Citizens of the Balkan region are highly sceptical that their countries will be joining the EU anytime soon, despite shows of support for European integration, while a quarter do not believe their country will ever join the EU, the Balkan Barometer 2017 survey has shown.
According to the results of the survey unveiled by the Regional Cooperation Council (RCC), Serbia is the least enthusiastic country in the region concerning European integration, while Kosovo’s citizens have the highest opinion of the EU.
The RCC says that in 2015 27% of those polled in the Balkans believed they would join the EU by 2020. In 2016 this opinion was expressed by 24% or respondents, whereas in the latest poll the percentage has dropped to 19%. Meanwhile, 28% of those polled believe that accession will never happen.
RCC Secretary General Goran Svilanović said at the poll’s presentation on 9 October in Brussels that EU officials had often talked about enlargement fatigue among EU citizens and politicians, adding that this survey showed that the citizens of the region had also grown tired of promises and expectations.
“It is now 17 years since the entire process started and people think it’s all taking too long, while their lives have not changed as much as they expected,” said Svilanović.
In his state of the union address, European Commission President Jean-Claude Juncker said that Montenegro and Serbia might join the EU by 2025. He stressed that this is positive and encouraging, because it means there are no alternative policies and that the membership process is unfolding, as far off as it may seem to some, but admitted that people have stopped believing that membership will actually materialise.
The survey revealed that 42% of Balkan citizens consider EU membership a good thing, while 19% disagree. The citizens of Kosovo have the best opinion of the EU, with 90% of those polled saying the EU is a good thing. Serbia sits at te other end of the scale, with just 26% sharing this opinion.
Enlargement as a boost for the economy
There business people are concerned. Just over a half (57%) believe that membership of the EU will have a positive impact on their business, whereas 7% believe the opposite.
Vladimir Gligorov of the Vienna Institute for International Economic Studies said at the report’s presentation that from the standpoint of the economy, education, labour market and the expected lifting of visas, the great support for the EU in Kosovo was understandable. Kosovo’s economy is largely depended on foreign grants, and the possibility of increased opportunities for employment, migration and business is tempting.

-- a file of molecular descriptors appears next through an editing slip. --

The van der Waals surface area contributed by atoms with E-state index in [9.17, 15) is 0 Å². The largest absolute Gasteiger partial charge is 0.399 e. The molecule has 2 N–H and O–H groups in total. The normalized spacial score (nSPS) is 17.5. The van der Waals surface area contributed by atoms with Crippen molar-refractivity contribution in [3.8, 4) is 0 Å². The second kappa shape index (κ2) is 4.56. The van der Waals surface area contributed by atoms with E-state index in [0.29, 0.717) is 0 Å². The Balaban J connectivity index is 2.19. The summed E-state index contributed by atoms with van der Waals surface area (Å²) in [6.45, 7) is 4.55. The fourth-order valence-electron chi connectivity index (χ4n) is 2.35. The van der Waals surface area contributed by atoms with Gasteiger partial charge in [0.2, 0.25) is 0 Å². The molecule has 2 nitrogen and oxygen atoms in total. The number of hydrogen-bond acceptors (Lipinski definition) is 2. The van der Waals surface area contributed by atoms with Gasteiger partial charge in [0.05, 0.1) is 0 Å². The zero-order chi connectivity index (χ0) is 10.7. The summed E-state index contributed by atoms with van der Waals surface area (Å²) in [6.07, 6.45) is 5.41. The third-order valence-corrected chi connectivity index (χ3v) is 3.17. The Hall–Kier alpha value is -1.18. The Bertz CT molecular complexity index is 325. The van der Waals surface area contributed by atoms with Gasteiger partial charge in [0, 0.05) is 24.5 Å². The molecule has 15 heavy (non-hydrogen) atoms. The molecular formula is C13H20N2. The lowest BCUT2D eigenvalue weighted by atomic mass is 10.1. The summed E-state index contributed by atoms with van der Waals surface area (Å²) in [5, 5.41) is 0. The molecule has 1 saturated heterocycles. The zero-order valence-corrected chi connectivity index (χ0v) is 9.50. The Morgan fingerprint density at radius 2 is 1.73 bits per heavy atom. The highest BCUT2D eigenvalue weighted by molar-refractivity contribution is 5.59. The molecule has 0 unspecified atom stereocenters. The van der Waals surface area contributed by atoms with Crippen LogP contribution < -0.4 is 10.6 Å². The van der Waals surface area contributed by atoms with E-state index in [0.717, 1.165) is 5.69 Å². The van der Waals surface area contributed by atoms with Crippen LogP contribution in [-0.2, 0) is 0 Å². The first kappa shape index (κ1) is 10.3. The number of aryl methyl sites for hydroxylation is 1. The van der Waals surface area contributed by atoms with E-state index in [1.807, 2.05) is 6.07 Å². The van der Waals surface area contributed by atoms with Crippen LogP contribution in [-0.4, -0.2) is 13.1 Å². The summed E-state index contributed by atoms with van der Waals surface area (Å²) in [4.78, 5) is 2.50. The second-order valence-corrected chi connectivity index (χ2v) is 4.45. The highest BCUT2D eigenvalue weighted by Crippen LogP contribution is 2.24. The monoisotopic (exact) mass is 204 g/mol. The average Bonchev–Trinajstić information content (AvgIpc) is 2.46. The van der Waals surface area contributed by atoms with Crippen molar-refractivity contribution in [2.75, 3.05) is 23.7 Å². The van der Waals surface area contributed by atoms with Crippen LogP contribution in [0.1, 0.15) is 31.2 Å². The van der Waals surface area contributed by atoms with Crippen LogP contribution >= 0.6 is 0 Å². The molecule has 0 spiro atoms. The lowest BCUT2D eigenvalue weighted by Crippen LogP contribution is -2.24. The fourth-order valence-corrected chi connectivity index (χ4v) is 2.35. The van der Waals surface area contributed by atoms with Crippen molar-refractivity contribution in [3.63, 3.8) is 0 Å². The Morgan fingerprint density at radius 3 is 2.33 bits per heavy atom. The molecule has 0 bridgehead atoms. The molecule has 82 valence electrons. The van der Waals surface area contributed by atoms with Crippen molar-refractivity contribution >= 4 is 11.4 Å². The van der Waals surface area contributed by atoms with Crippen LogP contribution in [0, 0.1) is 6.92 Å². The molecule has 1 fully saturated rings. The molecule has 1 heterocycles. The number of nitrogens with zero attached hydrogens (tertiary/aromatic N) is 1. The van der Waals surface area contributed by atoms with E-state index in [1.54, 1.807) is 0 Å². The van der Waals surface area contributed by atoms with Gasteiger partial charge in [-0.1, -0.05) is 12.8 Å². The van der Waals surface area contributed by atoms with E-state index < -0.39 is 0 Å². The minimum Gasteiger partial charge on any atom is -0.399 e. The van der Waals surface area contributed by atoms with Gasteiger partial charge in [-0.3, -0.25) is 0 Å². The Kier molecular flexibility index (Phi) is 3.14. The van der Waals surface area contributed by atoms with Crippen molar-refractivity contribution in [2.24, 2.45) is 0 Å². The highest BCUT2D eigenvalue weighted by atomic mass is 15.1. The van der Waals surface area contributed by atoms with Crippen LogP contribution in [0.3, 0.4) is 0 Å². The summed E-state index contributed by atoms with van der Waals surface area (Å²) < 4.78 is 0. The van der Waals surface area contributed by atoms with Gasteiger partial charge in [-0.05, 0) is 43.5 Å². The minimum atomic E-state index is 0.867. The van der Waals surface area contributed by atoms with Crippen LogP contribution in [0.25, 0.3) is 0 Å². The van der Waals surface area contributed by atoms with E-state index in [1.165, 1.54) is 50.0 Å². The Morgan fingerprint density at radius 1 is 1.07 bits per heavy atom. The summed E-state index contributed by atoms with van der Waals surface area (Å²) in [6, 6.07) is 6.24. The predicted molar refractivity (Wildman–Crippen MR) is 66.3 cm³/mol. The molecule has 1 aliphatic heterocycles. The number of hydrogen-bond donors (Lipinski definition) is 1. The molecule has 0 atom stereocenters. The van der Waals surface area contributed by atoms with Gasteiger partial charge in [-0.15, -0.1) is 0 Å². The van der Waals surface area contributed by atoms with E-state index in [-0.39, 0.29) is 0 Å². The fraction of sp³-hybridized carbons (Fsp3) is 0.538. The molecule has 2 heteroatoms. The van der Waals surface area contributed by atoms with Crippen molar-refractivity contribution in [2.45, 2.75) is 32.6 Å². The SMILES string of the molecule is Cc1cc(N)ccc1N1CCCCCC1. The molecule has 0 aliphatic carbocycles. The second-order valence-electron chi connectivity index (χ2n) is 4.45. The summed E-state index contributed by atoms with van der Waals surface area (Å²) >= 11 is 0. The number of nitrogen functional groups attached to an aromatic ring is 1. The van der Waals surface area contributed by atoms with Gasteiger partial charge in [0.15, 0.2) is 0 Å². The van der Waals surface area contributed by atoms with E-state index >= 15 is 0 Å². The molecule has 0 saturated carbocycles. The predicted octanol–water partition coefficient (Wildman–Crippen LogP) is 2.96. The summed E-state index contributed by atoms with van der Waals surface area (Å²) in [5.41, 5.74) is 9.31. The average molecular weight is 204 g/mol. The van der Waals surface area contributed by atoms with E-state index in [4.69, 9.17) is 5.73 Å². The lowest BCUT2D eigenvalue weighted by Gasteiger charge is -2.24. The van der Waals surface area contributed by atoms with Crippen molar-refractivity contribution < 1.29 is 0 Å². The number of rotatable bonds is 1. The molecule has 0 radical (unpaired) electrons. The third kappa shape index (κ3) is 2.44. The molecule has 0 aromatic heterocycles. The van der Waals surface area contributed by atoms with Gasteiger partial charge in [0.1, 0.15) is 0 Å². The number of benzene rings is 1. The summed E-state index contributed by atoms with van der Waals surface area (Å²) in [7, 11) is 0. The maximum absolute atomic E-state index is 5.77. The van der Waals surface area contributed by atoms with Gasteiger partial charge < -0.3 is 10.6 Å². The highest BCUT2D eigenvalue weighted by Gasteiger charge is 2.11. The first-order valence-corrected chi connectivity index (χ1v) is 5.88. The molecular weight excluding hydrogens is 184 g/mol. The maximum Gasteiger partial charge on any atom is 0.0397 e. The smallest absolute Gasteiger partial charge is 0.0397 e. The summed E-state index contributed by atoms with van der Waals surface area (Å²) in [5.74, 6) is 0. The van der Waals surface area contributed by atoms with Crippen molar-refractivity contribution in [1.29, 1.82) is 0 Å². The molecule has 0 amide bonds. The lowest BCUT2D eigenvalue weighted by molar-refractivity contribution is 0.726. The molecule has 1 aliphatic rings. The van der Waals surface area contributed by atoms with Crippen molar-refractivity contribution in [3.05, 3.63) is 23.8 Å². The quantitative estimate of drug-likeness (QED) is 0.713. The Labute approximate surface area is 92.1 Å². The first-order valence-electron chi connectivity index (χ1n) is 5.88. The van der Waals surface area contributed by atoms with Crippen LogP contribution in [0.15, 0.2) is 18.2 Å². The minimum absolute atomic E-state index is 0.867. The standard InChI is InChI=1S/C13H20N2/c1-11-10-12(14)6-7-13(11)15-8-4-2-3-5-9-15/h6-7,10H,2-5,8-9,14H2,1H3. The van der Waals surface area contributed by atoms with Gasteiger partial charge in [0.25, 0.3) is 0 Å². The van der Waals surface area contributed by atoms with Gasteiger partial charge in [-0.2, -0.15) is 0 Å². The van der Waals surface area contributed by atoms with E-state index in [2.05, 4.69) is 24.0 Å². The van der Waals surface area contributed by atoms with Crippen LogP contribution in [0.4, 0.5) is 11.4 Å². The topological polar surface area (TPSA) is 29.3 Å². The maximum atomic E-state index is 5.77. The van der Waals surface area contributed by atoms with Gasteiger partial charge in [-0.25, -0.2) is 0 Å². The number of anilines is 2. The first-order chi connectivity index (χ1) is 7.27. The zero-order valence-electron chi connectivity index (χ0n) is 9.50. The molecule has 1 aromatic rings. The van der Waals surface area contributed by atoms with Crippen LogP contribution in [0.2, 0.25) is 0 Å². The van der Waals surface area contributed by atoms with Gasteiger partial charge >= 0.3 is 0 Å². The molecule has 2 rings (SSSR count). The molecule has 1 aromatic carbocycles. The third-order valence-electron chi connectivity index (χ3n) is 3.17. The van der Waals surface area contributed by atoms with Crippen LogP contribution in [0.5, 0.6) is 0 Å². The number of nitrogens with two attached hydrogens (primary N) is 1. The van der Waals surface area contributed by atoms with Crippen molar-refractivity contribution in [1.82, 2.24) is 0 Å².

“As far as Serbia is concerned, there is a huge difference between what is important for Serbia in economic terms and what the Serbian public thinks of the EU. Serbia is extremely dependent on the EU and that dependence will increase in the economic sense, but in the political sense, the Serbian elite in particular harbours a pretty aggressive anti-European sentiment, and that means that being pro-EU is seen as unpatriotic,” said Gligorov.
European Commission Deputy Director-General for Neighborhood Policy and Negotiations Maciej Popowski said that it was nonetheless encouraging that 42% of the region’s population supported the EU. It may not be a majority but it is still more than in 2016.
Unemployment and the economic situation
The Balkan Barometer 2017 has also shown that most southeast European citizens are not happy with the situation in their own societies. They see unemployment as the biggest problem, but a growing number of them are also worried about corruption.
According to the survey, 67% of citizens of the Balkan region are concerned about unemployment, while 46% are worried about the economic situation. Corruption is one of the main problems for 32% of those polled in the region, as opposed to 27% in 2016 and 15% in 2015. More than half of Balkan citizens (58%) are dissatisfied with the situation in society, while just one in seven is satisfied.
The citizens of all countries of the region highlight unemployment as the biggest economic problem, but the most concerned are the citizens of Bosnia and Herzegovina (73%). Bosnian citizens are also the most dissatisfied with the economic situation in their country (76%) and are the most pessimistic, as 39% thinks the situation will get worse in 2018.
Region increasingly worried about corruption
Kosovo is the most optimistic, with half of those polled believing that the economic situation will improve in 2018, and 81% confident they will not lose their job. A much bigger cause for concern in Kosovo, however, is corruption, which is the second most important problem facing the economy in the opinion of 62% of poll respondents, nearly double the percentage in other countries of the region.
According to southeast European citizens, corruption is most present in political parties, followed by the judiciary, health care workers and customs officers, while 73% believe that the authorities’ fight against corruption is ineffective. Vedran Džihić of the Centre for Advanced Studies in South East Europe said at the presentation that there was an enormous lack of faith in state institutions in the Balkan region.
According to the Balkan Barometer, 67% of the region’s citizens have no faith in the judiciary, 71% in the parliament and 69% in the government. In Serbia and Bosnia and Herzegovina the percentage for all of these categories is around 80%. Balkan Barometer respondents in Bosnia trust their government the least, whereas Macedonians trust the judiciary the least.
The Balkan Barometer is an annual survey of the opinions and expectations of citizens and business people in the region. This year’s third edition was conducted on a sample of 8,000 citizens and 1,600 companies.